*Ah, the good old days of Facebook marketing, but still.
The Sun Might Not Come Out Tomorrow: FACT
Still, too much desk time! The thing about working in an office is that everyone (usually) wants to be somewhere else. The sun doesn’t come out much in Scotland, so when it does, most people want to be outdoors enjoying their hobbies and spending time with friends and family (in a beer garden).
I think that there’s a misconception that you have to sacrifice your life to make a living. And I just don’t think that’s necessarily true.
Being a freelance copywriter has shown me that I can pay the bills doing something that feels natural to me and get some living in before I retire. When it’s sunny, I go outside. Whether that means taking my laptop into the garden or working later on when the sun goes down, I have the flexibility to choose how and when I work. I’m also significantly more productive this way and the quality of my work is incomparably improved to those days when I was stuck in an office for from 8 ‘til 6.
5. I’m Not Miserable And Neither Are My Clients
My clients benefit from this setup too, because they only get the most valuable of my hours – when I’m 100% ‘on’.
And they’re not paying a member of staff for those extra hours during the day spent gazing, wistfully out of the window, or watching the clock.
That said, I’d still probably be under less pressure with the regular wage that comes with a ‘normal’ job. And it can get wearing when you’re always chasing the next big project. But I can’t see me ever going back. Unless innocent drinks want to give me a full-time gig, showcasing my irrelevant ramblings on their blog – you guys wouldn’t see me for dust.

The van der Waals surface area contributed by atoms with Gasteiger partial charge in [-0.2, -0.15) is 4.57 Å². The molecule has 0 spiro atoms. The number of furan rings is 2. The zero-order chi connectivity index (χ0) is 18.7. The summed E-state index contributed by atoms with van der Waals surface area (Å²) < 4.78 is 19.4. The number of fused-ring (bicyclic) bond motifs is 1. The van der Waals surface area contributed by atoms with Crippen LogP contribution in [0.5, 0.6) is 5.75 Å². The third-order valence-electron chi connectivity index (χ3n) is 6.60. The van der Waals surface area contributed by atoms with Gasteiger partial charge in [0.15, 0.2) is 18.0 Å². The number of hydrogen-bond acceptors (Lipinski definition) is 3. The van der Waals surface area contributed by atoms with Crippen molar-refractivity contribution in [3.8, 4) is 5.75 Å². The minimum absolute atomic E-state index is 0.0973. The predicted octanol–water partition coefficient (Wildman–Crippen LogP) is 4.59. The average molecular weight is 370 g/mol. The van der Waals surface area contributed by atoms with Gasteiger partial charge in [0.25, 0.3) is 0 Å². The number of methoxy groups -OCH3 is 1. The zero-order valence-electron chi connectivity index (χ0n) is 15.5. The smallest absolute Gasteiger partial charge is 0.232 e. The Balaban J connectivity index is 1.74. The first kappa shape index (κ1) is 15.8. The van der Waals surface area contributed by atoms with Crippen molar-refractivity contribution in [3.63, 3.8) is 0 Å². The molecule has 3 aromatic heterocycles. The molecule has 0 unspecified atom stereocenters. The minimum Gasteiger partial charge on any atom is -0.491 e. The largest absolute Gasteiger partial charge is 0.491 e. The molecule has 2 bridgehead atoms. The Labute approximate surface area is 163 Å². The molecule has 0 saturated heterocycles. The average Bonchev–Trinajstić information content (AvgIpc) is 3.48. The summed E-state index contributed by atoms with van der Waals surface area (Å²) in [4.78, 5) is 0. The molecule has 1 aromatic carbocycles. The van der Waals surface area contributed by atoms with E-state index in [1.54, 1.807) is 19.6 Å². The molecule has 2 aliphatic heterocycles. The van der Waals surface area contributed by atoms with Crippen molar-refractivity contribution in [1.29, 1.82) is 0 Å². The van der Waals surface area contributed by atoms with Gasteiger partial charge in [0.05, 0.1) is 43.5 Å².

6. For The Potential To Build An Empire – Not To Be Capped By A Glass Ceiling
If you’ve ever the pleasure of working with your own family, you’ll probably have some insight into our occasionally ‘rocky’ journey. On those afternoons, when my brother was ready to leave his papers at the desk (or throw his computer into the canal) and close the doors, he would always say the same thing.
“I’d be better off working at Tesco.”
Now, let me follow with a quick caveat: neither he nor I, had (or have) anything against the supermarket giant (although my mum thinks they are taking over the world, so it must be true) or it’s employees. It’s actually quite the opposite.
(Other supermarkets are available, they’re just not as good.)
The point is, that it’s easy to mistake small business owners for self-made millionaires. We both knew people who’d worked their way up in big chains and had hit their mid-twenties with a salary we could only dream of, an enviable holiday package and those other employee benefits we didn’t have – like set working hours and sick-pay.
But there was one thing that kept him (and now me) from jumping ship. I’ve never climbed the corporate ladder because I’d never felt inclined to try. And it’s quite possible that I’d fall off the first rung. But when you work for somewhere else, there’s always a higher power keeping you in your place – that’s just how hierarchy works. Yes, when you’re a small business owner, your failures are all on your shoulders but the fruits of your success are entirely your own, too.
* * *
(Because this was too long, get it?)
And that’s what really gets me out of bed in the morning. If I do nothing, I’ll get nowhere. I don’t make a six-figure salary and I don’t have a company car, but isn’t being able to squeeze a bit more living into your life a worthy trade-off for those things? And if I focus on where I want to be, there’s no one there to rein me in. Which is also the scariest part.